Sometimes following the rules can appear to be a rather difficult task to undertake at times.

However, when one’s profession is all about applying a set of laws and rules in a game, perhaps it should have been a little easier for Gerard Abood to follow and hold back a little.

Naturally, things get a little tenser and firey when a close relative or someone that you know well are involved, however it is important to remain calm and collected, especially when someone else is doing the same job that you do for a professional living in what would have likely been in a volunteering role.

According to a report by The Sydney Morning Herald, Gerard Abood was fined AUS$5,000 and told to apologise when he started an argument with an umpire at a game that his son had been playing in.

For those unsure on who Abood is, he is considered to be one of Cricket Australia’s leading umpires and has officiated in nine international matches as well as a plethora of games domestically. Some may have already been exposed to the umpire when researching for a number of cricket betting tips that could potentially be rather lucrative when they come in.

Abood was watching his son race to 100 when the call he disagreed with was made. The youngster was run out whilst on 98 and he disputed the call.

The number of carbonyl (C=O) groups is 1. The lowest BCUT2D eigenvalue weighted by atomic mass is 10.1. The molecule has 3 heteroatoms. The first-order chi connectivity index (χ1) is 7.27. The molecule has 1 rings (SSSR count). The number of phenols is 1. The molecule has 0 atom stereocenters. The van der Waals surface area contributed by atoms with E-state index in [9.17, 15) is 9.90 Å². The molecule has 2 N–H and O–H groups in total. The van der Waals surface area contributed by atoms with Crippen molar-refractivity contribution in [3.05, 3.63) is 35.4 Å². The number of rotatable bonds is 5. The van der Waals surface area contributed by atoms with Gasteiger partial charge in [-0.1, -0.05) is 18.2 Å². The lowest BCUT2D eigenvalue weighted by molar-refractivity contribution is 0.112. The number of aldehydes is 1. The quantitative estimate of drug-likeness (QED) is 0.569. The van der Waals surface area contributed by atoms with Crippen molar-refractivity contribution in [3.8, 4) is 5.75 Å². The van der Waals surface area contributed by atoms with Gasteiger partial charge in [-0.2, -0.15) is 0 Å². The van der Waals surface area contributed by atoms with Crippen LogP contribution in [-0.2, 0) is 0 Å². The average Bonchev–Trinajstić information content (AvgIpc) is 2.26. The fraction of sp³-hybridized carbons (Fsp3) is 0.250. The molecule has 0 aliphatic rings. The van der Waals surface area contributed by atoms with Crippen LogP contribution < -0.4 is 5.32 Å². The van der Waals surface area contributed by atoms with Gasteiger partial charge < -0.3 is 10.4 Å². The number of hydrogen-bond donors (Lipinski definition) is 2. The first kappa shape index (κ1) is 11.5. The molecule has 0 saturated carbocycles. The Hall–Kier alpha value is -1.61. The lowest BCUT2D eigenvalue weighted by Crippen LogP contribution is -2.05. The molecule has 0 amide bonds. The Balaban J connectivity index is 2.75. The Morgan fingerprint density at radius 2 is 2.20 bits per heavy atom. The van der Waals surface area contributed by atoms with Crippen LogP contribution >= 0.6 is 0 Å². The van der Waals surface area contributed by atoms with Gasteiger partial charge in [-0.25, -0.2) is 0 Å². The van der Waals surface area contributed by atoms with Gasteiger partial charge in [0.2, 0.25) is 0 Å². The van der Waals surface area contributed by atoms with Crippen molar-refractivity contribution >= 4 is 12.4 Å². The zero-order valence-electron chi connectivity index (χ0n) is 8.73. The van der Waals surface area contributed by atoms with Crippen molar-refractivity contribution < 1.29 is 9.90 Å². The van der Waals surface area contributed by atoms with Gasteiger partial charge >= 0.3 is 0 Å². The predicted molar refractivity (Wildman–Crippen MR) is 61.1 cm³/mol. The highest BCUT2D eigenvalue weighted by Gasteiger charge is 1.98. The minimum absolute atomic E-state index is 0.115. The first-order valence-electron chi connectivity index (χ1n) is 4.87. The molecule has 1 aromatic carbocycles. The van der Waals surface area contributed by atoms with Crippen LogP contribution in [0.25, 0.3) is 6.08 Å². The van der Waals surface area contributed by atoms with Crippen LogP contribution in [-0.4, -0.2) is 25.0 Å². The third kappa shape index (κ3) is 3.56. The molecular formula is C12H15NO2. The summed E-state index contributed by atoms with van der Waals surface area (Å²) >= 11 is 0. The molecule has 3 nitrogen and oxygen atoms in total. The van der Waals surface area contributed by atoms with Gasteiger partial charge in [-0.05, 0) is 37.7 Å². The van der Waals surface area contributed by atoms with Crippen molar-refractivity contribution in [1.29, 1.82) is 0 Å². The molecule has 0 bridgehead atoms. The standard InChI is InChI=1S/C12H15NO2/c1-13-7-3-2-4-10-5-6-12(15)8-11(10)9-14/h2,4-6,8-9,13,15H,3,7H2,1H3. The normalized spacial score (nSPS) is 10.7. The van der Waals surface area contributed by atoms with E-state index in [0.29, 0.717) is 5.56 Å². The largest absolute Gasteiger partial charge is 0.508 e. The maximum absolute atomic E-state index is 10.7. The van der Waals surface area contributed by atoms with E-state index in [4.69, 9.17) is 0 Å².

He has denied that he used ‘foul or intimidating language during the off-field argument he had with the umpire but did accept that he was wrong to question the decision that was made; indeed, it is unlikely he would expect to see a professional question his decision and continue an argument whilst off the field.

In addition to the AUS$5,000 fine, the 48-year-old was sanctioned to undertake 20 hours of community service through Cricket NSW by November 21 2021.

‘I accept that I have breached Cricket Australia’s code of conduct and apologise unreservedly,’ Mr Abood told The Sydney Morning Herald.

‘As a volunteer myself, I am very aware of the sacrifices made by people to ensure junior sport thrives,’ he said.

The sporting authority said on their website Mr Abood’s conduct was ‘contrary to the spirit of cricket’ and ‘unbecoming of a representative or official’.

‘At no time did I use foul or intimidating language but, given my standing in the game, I should have known better than to question decisions made by the officials on the day,’ Mr Abood reiterated.

Perhaps Abood should have had his umpiring hat on and not his father hat, otherwise he could still have the AUS$5,000 in his wallet.